Celiac disease (CD) was initially described in the 1st century by a Greek physician, but it didn’t become clear that CD was caused by an autoimmune reaction to gluten until 1950. Since then, the mainstream view of gluten intolerance has been black & white: either you have celiac disease or you’re  tolerant. The truth is, like most things, there are many shades of gray.

It turns out most recent research shows it’s possible to have gluten intolerance without having CD. This is known as non-celiac gluten sensitivity (NCGS), and gluten intolerance is more a spectrum of conditions than a single condition.

CD is an autoimmune disease characterized by an inflammatory response to gluten and damage to the tissue in the small intestine. Typical symptoms include diarrhea, bloating, abdominal pain, fatigue, lethargy & malnutrition; however, 50% patients diagnosed with CD have no digestive symptoms, but manifest with atypical symptoms, including chronic headaches, dermatitis, joint pain, insomnia, depression.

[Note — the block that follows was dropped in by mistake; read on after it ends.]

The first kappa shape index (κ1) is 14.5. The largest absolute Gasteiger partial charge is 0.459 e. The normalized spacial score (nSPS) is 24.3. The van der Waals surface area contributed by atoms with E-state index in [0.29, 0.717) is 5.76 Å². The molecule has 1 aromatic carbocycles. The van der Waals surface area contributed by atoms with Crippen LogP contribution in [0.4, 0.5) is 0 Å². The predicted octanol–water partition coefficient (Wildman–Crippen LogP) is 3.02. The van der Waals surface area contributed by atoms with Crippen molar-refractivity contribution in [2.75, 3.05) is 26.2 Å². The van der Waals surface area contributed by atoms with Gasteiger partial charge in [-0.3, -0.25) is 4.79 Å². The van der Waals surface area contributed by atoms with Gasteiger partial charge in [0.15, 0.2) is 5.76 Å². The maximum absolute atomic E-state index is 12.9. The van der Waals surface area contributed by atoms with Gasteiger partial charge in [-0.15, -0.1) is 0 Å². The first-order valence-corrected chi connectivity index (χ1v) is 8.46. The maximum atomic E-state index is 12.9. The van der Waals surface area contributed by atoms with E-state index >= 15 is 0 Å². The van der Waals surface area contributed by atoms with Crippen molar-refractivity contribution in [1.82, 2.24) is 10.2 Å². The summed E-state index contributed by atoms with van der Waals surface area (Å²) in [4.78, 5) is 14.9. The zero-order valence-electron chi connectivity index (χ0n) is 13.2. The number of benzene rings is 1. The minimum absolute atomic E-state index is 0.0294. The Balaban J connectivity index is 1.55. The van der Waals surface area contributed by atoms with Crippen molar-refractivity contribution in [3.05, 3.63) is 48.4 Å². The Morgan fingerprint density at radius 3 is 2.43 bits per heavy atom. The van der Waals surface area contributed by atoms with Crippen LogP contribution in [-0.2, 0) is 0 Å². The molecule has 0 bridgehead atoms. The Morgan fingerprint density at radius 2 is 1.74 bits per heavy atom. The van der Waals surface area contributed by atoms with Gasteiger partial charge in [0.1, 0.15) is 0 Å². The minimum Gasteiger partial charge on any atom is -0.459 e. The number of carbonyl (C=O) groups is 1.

CD has become dramatically more common over past half century. According to a study that compared blood samples from US Air Force recruits 60 years ago w/ recent samples, CD has increased 400% during that period. Today, CD affects 1% of the US population, but many experts of gluten intolerance believe prevalence is higher. Fewer than 1 in 6 people are aware they have CD & awareness is lower in NCGS.

Researchers have validated that Non-Celiac Gluten Sensitivity (NCGS) is a distinct condition, but one most mainstream physicians fail to recognize. Symptoms are similar to celiac & affect all tissues:

* IBS-like symptoms

* Difficulty concentrating, poor memory

* Headache

* Fatigue

* Joint & muscle pain

* Numbness & tingling in arms/legs

* Depression

* Anemia

There’s a strong connection between NCGS and neurological & psychiatric diseases, including schizophrenia, autism & depression.

The best way to confirm NCGS is eliminate gluten for 90 days, then reintroduce it. Most people feel considerable relief during elimination, but symptoms return after gluten is re-introduced.

From The Paleo Cure by Chris Kresser

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